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Questions? Need an updated map? Email me andy@andyarthur.org.

Meet the Computer Scientist You Should Thank For Your Smartphone’s Weather App

"A weather app is a nifty tool that predicts your meteorological future, calculated with the strength of radar, algorithms and satellites around the world. Today, computerized weather prediction—like moving pictures or flying by plane—is so commonplace that smartphone-users don’t give it a second thought. But at mid-century, the idea that you might be able to forecast the weather days or even weeks ahead was a tantalizing prospect."

"One of the most important breakthroughs in weather forecasting took place in the spring of 1950, during an experiment at the U.S. Army’s Aberdeen Proving Ground in Maryland. For over a month straight, a team of scientists and computer operators worked tirelessly to do something meteorologists had been working toward for nearly a century: predict the weather mathematically."

Daily Departure from Normal, January 1 – May 28, 2017

Warm nights and some warm days mean that 2017 so far has been one of the warmest years on record. While we had some cold periods, overall with mild nights compared to average, most days ended up being warmer then the historical 1980-2010 records. Climate change hasn't stopped changing the weather to being more mild in Albany, especially at night, even if we haven't broken that many high temperature records for the year.

Data Source: January-April, Local Climate Data Publication. May, Preliminary Monthly Climate Data (CF6). http://www.weather.gov/aly/AlbanyLCD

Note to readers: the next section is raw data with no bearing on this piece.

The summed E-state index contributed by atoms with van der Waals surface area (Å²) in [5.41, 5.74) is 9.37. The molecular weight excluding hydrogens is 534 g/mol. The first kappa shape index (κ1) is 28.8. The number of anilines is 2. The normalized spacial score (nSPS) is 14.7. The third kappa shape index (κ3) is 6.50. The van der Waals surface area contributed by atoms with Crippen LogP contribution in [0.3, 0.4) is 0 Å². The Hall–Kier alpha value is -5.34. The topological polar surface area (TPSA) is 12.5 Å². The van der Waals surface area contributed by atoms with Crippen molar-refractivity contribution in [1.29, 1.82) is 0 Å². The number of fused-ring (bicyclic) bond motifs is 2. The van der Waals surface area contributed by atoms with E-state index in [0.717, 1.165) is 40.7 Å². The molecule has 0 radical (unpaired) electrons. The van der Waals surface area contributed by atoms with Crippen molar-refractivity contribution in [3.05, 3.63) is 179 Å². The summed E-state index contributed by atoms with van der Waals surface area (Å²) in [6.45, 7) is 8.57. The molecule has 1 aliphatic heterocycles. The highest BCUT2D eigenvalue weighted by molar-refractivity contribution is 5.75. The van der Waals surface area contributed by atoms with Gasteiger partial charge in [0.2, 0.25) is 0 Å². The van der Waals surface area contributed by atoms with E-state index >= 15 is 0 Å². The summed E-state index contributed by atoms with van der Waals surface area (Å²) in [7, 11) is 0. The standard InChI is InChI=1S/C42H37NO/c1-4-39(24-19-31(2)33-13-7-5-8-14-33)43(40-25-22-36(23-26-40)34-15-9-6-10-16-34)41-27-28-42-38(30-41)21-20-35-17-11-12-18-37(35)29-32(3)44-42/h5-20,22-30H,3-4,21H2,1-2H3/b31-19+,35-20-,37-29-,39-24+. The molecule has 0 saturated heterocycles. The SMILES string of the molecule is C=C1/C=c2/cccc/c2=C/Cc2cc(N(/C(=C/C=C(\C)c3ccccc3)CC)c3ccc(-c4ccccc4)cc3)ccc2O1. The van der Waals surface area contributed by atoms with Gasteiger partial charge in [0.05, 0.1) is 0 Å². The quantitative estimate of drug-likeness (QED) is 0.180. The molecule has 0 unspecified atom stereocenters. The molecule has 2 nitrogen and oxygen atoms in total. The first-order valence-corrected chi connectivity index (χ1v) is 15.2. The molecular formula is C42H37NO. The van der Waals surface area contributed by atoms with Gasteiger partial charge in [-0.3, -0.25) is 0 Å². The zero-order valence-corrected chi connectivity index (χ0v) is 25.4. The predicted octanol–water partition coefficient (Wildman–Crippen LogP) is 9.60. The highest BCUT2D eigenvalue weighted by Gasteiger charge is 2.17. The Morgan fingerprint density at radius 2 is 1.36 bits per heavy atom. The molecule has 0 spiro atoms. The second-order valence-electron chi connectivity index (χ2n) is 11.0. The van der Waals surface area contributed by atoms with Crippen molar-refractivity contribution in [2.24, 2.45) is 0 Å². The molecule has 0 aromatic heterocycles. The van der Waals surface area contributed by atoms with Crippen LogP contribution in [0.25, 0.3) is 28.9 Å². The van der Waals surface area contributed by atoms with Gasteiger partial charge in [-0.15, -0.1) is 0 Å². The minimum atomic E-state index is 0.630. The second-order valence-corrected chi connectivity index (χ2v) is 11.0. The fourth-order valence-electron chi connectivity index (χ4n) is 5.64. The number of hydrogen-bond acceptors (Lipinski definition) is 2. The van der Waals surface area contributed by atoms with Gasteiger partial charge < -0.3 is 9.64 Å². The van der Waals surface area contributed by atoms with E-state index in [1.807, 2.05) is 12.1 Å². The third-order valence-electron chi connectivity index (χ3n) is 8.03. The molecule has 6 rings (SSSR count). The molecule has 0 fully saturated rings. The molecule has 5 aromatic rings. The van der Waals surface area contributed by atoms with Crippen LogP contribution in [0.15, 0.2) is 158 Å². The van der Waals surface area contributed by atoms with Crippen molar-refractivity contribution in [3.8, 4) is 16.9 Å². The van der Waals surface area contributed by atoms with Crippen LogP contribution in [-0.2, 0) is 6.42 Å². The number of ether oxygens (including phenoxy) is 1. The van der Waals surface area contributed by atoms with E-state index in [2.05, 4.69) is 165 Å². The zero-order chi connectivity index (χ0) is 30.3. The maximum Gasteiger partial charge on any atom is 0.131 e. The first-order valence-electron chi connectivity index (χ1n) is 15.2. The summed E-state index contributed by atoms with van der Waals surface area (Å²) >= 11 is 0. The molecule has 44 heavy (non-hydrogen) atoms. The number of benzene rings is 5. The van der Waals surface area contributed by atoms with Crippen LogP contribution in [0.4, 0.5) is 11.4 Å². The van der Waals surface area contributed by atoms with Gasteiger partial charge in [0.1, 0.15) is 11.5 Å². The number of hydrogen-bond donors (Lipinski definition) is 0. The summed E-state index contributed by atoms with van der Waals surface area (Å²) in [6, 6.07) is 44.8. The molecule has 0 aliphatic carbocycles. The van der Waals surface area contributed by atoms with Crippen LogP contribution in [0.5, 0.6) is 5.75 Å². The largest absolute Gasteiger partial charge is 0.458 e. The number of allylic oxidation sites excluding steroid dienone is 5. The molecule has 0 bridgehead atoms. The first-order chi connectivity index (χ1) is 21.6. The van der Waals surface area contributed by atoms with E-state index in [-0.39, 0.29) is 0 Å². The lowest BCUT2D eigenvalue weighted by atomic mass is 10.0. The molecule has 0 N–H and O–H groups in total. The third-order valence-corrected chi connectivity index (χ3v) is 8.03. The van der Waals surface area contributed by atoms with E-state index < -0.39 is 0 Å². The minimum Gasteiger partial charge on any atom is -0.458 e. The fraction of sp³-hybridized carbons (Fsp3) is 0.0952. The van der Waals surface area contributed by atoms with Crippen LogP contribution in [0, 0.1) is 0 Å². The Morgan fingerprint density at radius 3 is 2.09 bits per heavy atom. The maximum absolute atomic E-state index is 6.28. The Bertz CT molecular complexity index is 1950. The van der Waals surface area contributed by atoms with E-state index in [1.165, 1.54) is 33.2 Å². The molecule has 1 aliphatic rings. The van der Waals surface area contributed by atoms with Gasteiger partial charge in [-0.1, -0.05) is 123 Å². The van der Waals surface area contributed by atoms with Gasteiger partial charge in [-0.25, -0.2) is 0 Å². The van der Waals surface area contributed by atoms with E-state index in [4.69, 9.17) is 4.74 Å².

Weekly Rain Accumulation

A little bit of rain expected today, and a lot more rain on Wednesday through Friday morning. MIght add an additional inch of rain to the monthly total. Not a drought for sure this month.

This interactive graph shows how much rain is expected to accumulate over the next five days. Gray bars represent clouds, with no new accumulation, yellow bars represent sun, which will start to dry things out.

Major Dry Spells (PDF)

Meteorologists say that Albany's climate is getting wetter. One effect of the wetter climate in Albany is that major dry spells are becoming less common in the Albany-area. Indeed between 1995 and 2015, there was not a single period of 14 days without some sort of precipitation. That is the longest recorded period without a dry period in Albany. We did have a dry periods during the spring 2015 and the winter of 2016, but both just barely over the definition (14 days and 15 days).

Heating Degree Days, Average vs. 2007-2017

The months of January and February have been somewhat below normal for the number of Heating Degree Days this year. That said, this frigid month of March may mean that we get closer to the climate normals for Albany as the year progresses.

Data Source: Monthly Heating Degree Days, NYSERDA. https://www.nyserda.ny.gov/About/Publications/EA-Reports-and-Studies/Weather-Data/Monthly-Cooling-and-Heating-Degree-Day-Data

Difference Between Record High and Normal High

Last Friday the mercury pushed up to 74 degrees, the warmest temperature ever recorded during meteorological winter in Albany. With normal high temperatures for that day around 37 degrees, that day was 37 degrees above normal. I remarked on Friday that if we had days that were 37 degrees above normal in the hottest period of summer, we would have reached 120 degrees. But it almost never reaches above 100 degrees in Albany -- at least not since the 1950s.

The reason is we have hot days in summer, but there isn't that kind of energy in the atmosphere to push record breaking heat more then 10-15 degrees above normal in summer. In contrast, in the winter, it's not unusual to have days 15-25 degrees above normal, and days that are 25-40 degrees above normal are not unheard of during the winter. The greatest difference in record high minus normal high occurred on January 13, 2007, when it reached 71 degrees on a day when the normal high is 30 degrees. That's a 41 degree difference.

The formula used to calculate this chart is highest recorded temperature minus average high temperature for the day, based on records collected at the Albany International Airport by NOAA.